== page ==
On the 20th anniversary of the writing of PETA founder Ingrid Newkirk’s original will, she’s revised it to help even more animals in even more highly creative ways. She’s putting her whole self into her final wishes: here are some of the shocking ways that her body will be divided up after her death to continue her campaign for compassion.
An ear to King Felipe VI of Spain, her lungs to the governor of Alaska, a piece of her heart to Elon Musk, and even a slice of one of her buttocks to Prime Minister Anthony Albanese. Although grisly at first glance, Newkirk’s bodily bequests will inspire animal advocates while also encouraging everyone still slumbering in speciesism to wake up.
The will ensures that even after her demise, Newkirk will continue to help animals and honours her wish that “my body be used in a manner that draws attention to needless animal suffering and exploitation”. Her will includes the following bequests:
A slice of her buttock sent to Australian Prime Minister Anthony Albanese or his successor
This slice will be a reminder that sheep in the Australian wool industry still endure painful mutilations like mulesing, during which workers cut chunks of flesh off lambs’ hindquarters with shears in a crude attempt to prevent flies from laying eggs in the sheep’s wet, wrinkly, skinfolds – which are caused by breeding them to produce excessive amounts of wool.
Mulesing is often performed without pain relief, even though the sheep may suffer for days. Many years ago, Australian wool-industry officials promised to phase out mulesing – already banned in New Zealand – by 2010, but most lambs in Australia are still subjected to this torment.
PETA’s latest video exposé of the wool industry reveals that shearers violently kicked gentle sheep, punched them in the face, and sheared them so haphazardly they were left with deep cuts and gaping wounds. One sheep was even pregnant and likely in labour while being shorn. Another writhed in pain and terror as a shearer crudely stitched up a gaping wound with a blunt needle and without any pain relief. Wool production is bloody, violent, and lethal. It’s easy for shoppers to drop wool in favour of superior vegan materials that animals don’t suffer and die for.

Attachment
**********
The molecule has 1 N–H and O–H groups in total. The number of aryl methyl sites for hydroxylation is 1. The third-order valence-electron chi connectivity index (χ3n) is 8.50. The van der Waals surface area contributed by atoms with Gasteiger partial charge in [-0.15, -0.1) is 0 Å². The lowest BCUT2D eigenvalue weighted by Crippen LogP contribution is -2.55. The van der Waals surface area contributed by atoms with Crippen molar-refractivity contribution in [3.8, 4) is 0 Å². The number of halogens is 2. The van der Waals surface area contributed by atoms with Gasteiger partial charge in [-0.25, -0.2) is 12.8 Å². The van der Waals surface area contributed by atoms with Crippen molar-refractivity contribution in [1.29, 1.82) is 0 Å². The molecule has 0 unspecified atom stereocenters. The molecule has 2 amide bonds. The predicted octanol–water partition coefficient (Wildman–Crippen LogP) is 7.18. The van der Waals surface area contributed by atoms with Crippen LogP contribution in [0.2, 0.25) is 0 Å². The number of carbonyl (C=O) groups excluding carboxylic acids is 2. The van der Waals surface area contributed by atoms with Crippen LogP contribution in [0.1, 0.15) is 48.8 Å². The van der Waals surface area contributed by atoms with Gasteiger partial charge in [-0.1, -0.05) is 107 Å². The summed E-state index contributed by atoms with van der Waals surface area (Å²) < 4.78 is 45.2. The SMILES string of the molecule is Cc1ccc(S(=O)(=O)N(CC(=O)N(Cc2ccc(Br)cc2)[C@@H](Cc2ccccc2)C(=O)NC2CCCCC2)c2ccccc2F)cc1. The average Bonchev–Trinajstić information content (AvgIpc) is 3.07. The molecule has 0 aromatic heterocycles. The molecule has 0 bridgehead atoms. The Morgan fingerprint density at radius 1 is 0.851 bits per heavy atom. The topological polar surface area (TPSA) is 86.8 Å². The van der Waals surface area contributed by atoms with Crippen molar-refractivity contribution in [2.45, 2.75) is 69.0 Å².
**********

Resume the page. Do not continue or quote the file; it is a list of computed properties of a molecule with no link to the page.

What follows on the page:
Carve out and sear some of her flesh to fry up with onions for a human barbecue
As cows, pigs, chickens, and other animals continue to be treated badly and killed for meat, eggs, and bovine mammary secretions, the thought of carving up human flesh for steaks might be just the thing to jolt diners into kindness. “Flesh is flesh, and mine is given, not taken,” says Newkirk.
A watchful eye sent to the US National Institutes of Health (NIH) because it needs to know that PETA will be constantly watching.
One of Newkirk’s eyes will be watching until the US federally funded NIH stops financing and conducting billions of dollars’ worth of painful experiments on animals every year and channels that taxpayer money into state-of-the-art, superior, non-animal methods. NIH imprisons hundreds of thousands of animals in US government laboratories and funds animal laboratories all around the world.
Nearly half of NIH’s budget – about $19 billion annually – is used to fund experiments in which animals are burned; electroshocked; deprived of food, water, or sleep; intentionally infected with diseases; addicted to drugs like cocaine and heroin; poisoned with industrial chemicals; and driven insane from their isolation in small, barren cages. More than 90% of these tests provide no useful data for developing new treatments for human patients, but they inflict an enormous amount of terror, agony, and suffering on millions of animals locked in laboratory cages and awaiting the next cruel procedure before they’re ultimately killed.
Although you could draw up a will similar to Newkirk’s in order to help animals after you’ve died, there are actions inspired by her document that you can take right now to help everyone get the most out of life. Here are three to get you started: